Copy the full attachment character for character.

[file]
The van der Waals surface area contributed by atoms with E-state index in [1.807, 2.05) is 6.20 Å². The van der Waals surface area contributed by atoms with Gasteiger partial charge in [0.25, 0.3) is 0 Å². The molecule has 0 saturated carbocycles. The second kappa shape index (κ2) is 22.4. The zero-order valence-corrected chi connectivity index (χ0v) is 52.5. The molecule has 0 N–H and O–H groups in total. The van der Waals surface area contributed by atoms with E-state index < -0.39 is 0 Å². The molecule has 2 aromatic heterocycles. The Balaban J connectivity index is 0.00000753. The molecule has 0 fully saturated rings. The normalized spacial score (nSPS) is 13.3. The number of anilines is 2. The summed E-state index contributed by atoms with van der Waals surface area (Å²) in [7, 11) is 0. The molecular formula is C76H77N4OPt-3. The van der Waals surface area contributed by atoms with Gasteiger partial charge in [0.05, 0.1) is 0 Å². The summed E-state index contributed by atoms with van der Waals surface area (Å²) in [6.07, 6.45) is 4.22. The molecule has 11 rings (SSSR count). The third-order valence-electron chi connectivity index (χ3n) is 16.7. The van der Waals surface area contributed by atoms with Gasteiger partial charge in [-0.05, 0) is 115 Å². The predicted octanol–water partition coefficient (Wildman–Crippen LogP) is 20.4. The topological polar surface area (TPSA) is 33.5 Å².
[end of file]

The van der Waals surface area contributed by atoms with E-state index in [1.807, 2.05) is 6.20 Å². The van der Waals surface area contributed by atoms with Gasteiger partial charge in [0.25, 0.3) is 0 Å². The molecule has 0 saturated carbocycles. The second kappa shape index (κ2) is 22.4. The zero-order valence-corrected chi connectivity index (χ0v) is 52.5. The molecule has 0 N–H and O–H groups in total. The van der Waals surface area contributed by atoms with E-state index < -0.39 is 0 Å². The molecule has 2 aromatic heterocycles. The Balaban J connectivity index is 0.00000753. The molecule has 0 fully saturated rings. The normalized spacial score (nSPS) is 13.3. The number of anilines is 2. The summed E-state index contributed by atoms with van der Waals surface area (Å²) in [7, 11) is 0. The molecular formula is C76H77N4OPt-3. The van der Waals surface area contributed by atoms with Gasteiger partial charge in [0.05, 0.1) is 0 Å². The summed E-state index contributed by atoms with van der Waals surface area (Å²) in [6.07, 6.45) is 4.22. The molecule has 11 rings (SSSR count). The third-order valence-electron chi connectivity index (χ3n) is 16.7. The van der Waals surface area contributed by atoms with Gasteiger partial charge in [-0.05, 0) is 115 Å². The predicted octanol–water partition coefficient (Wildman–Crippen LogP) is 20.4. The topological polar surface area (TPSA) is 33.5 Å².